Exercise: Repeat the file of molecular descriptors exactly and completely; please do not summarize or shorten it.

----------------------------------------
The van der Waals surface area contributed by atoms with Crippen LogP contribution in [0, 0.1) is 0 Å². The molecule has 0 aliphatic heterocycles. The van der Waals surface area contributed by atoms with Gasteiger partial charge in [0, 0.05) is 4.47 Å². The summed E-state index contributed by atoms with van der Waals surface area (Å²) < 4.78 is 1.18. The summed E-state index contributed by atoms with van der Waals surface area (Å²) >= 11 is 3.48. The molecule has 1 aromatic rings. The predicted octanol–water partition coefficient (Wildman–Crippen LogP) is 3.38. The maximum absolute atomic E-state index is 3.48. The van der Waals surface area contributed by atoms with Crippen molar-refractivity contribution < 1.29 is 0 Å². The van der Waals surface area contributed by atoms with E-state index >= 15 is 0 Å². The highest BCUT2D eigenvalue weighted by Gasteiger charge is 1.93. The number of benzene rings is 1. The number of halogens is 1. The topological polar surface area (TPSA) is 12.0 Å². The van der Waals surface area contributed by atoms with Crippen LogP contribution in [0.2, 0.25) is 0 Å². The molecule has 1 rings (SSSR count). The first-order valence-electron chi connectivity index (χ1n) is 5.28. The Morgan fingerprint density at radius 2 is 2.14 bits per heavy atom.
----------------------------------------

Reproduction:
The van der Waals surface area contributed by atoms with Crippen LogP contribution in [0, 0.1) is 0 Å². The molecule has 0 aliphatic heterocycles. The van der Waals surface area contributed by atoms with Gasteiger partial charge in [0, 0.05) is 4.47 Å². The summed E-state index contributed by atoms with van der Waals surface area (Å²) < 4.78 is 1.18. The summed E-state index contributed by atoms with van der Waals surface area (Å²) >= 11 is 3.48. The molecule has 1 aromatic rings. The predicted octanol–water partition coefficient (Wildman–Crippen LogP) is 3.38. The maximum absolute atomic E-state index is 3.48. The van der Waals surface area contributed by atoms with Crippen molar-refractivity contribution < 1.29 is 0 Å². The van der Waals surface area contributed by atoms with E-state index >= 15 is 0 Å². The highest BCUT2D eigenvalue weighted by Gasteiger charge is 1.93. The number of benzene rings is 1. The number of halogens is 1. The topological polar surface area (TPSA) is 12.0 Å². The van der Waals surface area contributed by atoms with Crippen LogP contribution in [0.2, 0.25) is 0 Å². The molecule has 1 rings (SSSR count). The first-order valence-electron chi connectivity index (χ1n) is 5.28. The Morgan fingerprint density at radius 2 is 2.14 bits per heavy atom.